Photo Caption: Imelda Dagus started working overseas right after college as a flight attendant. She has worked and lived abroad for 25 years – more than half her life, far away from her home in Jolo, Sulu.
Imelda Dagus had a high-paying job in Oman. She had financial security, a good career, and an ideal family. After 25 years of being an OFW, she has finally found her comfort zone. But she risked it all to go back home to the Philippines and start a business.
Her dream of being an entrepreneur started when she read the book “Rich Dad, Poor Dad” by Robert Kiyosaki. She was so inspired that she went on to read many other entrepreneurship books and attend business seminars, some of which are organized by Go Negosyo.
“I was so inspired and eager to learn that I even followed Go Negosyo when they went to Bahrain,” she shared.
From what she learned, Imelda said that an entrepreneur becomes one due to the following reasons: Crisis, Chance or Choice. For her, it was a choice. While she had lived a comfortable life overseas, she figured that she couldn’t be an employee and stay within her comfort zone forever. Eventually, she and her husband would have to come home. She asked herself, “What will happen then?” She realized that at some point, she had to take control of her own destiny.
More than her personal reasons, Imelda found it necessary to preserve and scale up an old town cafe, which was established by her grandmother in 1962 in the town of Jolo, Sulu. Imelda finds her passion in this project not only because it is about preserving a legacy handed down to the third generation but also about upholding an age-old coffee culture worth sharing with the rest of the world. Imelda says “it’s not just about coffee, it’s also about culture and legacy”.
Imelda Dagus (3rd from left) joined Go Negosyo as one of the panelists during the 6th OFW Summit (November 2016).
Dennis Coffee Garden
Dennis Coffee Shop was first established in Jolo, Sulu in 1962. The coffee shop, initially called Omar’s Place was among the industry pioneers, and was managed by the family matriarch, Ubbaisa Ahalul. Though without a formal education, it was through her inherent entrepreneurial skills and own brand of business management that the coffee shop grew into the enterprise that it is today.
Imelda spearheaded the project of expanding and taking the business to the next level. She had put together a plan to bring Sulu’s Dennis Coffee to Zamboanga City and this time, as the more upscale Dennis Coffee Garden (DCG). “We want to create something of value, which our community can be proud of.”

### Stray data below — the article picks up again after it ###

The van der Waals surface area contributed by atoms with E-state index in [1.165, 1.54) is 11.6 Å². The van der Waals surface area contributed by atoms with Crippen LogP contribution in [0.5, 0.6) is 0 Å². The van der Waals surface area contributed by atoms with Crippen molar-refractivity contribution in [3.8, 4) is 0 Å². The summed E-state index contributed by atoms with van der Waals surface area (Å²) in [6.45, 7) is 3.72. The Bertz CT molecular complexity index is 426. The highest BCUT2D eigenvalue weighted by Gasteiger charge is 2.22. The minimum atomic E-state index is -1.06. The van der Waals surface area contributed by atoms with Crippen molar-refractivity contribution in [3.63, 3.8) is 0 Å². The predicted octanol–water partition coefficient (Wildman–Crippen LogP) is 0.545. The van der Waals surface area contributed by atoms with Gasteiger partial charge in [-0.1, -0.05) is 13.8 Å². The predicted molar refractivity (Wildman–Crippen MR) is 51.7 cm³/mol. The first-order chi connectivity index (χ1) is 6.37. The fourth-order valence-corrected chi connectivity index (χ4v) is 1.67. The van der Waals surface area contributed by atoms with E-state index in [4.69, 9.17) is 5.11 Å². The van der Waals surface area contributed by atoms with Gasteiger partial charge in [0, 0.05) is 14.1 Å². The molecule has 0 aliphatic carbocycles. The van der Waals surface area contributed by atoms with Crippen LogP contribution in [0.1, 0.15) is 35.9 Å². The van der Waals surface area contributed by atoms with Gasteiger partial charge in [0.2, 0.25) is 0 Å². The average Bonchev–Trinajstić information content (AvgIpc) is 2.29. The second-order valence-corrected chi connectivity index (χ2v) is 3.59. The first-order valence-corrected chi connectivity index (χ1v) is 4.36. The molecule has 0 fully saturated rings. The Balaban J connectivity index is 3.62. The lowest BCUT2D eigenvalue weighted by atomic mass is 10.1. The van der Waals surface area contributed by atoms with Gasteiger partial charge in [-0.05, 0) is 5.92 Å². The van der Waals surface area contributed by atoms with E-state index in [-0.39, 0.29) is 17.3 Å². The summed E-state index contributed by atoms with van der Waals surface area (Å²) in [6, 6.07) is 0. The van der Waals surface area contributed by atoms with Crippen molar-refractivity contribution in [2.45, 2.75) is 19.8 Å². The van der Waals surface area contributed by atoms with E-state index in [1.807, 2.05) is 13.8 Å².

DCG is the first of its kind in Zamboanga, it aims to offer not only quality coffee and native delicacies, but also ambiance and space. Aside from a garden and alfresco dining area, there are also function rooms and other facilities for meetings/gatherings that cater to families, social groups and customers from nearby offices, colleges and commercial establishments. Additionally, it is located near the airport to provide travellers the perfect waiting lounge or a place to dine, meet and relax as soon as they arrive in Zamboanga.
Dennis Coffee Garden is truly a depiction of value creation as it promotes cultural heritage, inclusive growth and community development.
An Inspiration to OFWs
Most OFWs are afraid to leave their jobs abroad because of the risk of not finding the same opportunities in the Philippines. In her interview with ABS-CBN News, Imelda said that “OFWs in particular should think of building a business back home instead of coming back and looking for another job, because you will definitely not get the kind of income that you earned overseas back in the Philippines.”
Aside from entrepreneurship, Imelda is also determined about inspiring other OFWs to invest in a business in their home country. She believes that building a business will not only empower them, but also help the country by giving people jobs.
Ms. Imelda Dagus is the epitome of a strong businesswoman. Not only does she provide employment for the local people of Mindanao, she also preserves the culture of her family and the place where she grew up while doing well for herself. If she can make it, why can’t you?